As we move into the body of Paul’s letter to the Colossian church, we see that the apostle is thankful for their faith, love, and hope, all of which are grounded in the gospel. Paul takes pains at the outset of his letter to make sure his readers (then and now) have a clear understanding of the biblical gospel. We’ll explore Paul’s points about the centrality of the good news of God’s grace in Christ.
Paul includes a benediction in the salutation of his letter to the Colossians. In his modest little greeting, 'Grace and Peace to you through God our Father,' the apostle packs a number of rich redemptive truths that teach us about God’s work of atonement in Christ.
In addition to informing his Colossian readers that their new identity in Christ makes them saints, the Apostle Paul also informs them that they are faithful brothers and sisters in Christ. Because faith is so important to the Christian life, and there are a number of popular misunderstandings about the nature of true saving faith, we will look at the character of biblical belief.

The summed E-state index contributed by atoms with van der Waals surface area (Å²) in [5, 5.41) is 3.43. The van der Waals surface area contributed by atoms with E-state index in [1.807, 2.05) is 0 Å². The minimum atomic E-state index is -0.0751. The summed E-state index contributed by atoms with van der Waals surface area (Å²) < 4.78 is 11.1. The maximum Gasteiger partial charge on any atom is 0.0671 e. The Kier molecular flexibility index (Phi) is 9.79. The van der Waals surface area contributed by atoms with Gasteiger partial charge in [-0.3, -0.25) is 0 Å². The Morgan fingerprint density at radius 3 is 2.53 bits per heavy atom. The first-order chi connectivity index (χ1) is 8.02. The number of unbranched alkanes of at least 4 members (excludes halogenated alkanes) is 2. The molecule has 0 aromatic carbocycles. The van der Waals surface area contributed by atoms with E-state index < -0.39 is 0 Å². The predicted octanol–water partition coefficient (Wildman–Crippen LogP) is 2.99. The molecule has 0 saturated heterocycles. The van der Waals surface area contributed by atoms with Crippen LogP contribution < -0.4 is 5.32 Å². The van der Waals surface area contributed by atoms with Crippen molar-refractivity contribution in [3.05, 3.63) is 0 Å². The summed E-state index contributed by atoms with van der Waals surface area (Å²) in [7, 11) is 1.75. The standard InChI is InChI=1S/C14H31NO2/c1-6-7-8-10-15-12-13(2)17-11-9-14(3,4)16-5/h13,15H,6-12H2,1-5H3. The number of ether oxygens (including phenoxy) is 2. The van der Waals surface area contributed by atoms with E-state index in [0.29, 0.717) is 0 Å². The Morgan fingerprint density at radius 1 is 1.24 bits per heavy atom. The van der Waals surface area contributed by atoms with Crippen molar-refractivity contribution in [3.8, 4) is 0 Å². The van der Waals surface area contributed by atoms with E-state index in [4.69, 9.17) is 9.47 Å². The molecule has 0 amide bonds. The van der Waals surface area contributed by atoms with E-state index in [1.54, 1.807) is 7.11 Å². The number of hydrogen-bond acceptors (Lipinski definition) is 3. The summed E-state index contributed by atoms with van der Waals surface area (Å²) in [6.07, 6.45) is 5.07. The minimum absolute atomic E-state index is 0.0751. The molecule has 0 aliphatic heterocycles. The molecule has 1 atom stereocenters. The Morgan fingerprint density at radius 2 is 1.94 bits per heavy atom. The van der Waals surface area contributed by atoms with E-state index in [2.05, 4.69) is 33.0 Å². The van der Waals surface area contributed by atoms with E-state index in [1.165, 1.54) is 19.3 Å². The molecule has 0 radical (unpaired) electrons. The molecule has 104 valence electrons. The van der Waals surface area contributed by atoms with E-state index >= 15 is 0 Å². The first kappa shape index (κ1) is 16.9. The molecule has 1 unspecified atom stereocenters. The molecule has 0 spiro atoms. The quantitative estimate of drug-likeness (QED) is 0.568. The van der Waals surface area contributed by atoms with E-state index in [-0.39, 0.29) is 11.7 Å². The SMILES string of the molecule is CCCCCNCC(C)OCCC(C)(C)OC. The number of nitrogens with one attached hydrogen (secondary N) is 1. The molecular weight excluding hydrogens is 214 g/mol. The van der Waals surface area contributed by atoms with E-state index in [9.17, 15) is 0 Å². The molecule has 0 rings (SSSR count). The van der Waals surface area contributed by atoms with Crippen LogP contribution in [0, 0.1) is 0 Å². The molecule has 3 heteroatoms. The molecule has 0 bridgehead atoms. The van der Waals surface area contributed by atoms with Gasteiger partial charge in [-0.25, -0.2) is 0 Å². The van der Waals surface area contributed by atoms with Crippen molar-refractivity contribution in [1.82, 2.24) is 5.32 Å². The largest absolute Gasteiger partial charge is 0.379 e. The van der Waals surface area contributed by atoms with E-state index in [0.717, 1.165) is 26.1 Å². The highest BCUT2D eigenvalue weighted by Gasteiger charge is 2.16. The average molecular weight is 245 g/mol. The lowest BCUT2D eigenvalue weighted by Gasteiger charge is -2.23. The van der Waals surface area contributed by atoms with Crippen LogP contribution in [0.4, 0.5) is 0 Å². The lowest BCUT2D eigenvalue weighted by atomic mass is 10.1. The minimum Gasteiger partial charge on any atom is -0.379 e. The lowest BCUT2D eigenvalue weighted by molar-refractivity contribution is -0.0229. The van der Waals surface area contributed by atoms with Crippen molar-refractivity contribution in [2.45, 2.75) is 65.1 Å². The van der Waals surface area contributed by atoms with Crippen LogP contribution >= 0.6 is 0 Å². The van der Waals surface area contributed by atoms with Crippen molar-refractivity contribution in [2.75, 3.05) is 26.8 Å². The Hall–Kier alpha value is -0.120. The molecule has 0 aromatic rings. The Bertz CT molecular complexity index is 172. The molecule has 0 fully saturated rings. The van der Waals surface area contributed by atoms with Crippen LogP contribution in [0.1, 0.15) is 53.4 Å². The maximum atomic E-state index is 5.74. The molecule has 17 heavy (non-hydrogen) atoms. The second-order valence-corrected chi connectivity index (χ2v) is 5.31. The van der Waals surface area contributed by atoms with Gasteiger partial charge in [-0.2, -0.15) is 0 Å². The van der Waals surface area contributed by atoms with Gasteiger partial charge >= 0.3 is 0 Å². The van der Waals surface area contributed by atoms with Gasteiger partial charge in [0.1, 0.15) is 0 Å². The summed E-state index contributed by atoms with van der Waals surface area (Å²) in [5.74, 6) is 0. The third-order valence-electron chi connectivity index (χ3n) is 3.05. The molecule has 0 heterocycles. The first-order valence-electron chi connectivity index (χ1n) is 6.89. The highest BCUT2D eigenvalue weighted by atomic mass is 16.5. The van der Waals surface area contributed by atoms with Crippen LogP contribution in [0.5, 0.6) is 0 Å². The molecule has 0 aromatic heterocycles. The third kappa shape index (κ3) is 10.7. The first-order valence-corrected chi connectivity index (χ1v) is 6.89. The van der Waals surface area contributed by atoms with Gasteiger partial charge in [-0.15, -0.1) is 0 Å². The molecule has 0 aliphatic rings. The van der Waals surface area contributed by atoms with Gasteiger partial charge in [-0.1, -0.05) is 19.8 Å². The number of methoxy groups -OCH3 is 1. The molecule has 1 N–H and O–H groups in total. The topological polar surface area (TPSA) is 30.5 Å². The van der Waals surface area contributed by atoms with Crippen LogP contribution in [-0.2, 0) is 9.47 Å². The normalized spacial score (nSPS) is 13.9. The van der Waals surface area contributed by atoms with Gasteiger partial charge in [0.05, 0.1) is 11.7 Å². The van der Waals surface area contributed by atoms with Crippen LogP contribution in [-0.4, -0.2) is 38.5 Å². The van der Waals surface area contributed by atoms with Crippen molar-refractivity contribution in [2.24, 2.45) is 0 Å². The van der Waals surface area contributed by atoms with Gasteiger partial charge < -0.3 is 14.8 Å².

As part of Paul’s salutation in his letter to the church at Colossae, he addresses the believers as "holy and faithful brothers." Calling them "holy" is an important way for the Apostle to point out their new identity in Christ, and the label has important implications for how all Christians should see and conduct themselves.
As we begin our tour of Paul’s letter to the Colossians, we’ll see that at the outset he presents his apostolic credentials as a divinely called apostle. This call forms an important part of his purpose in writing the letter. As we consider the implications for Paul’s call, we will also note that the Bible uses calling a few different ways, and these have important application for us today.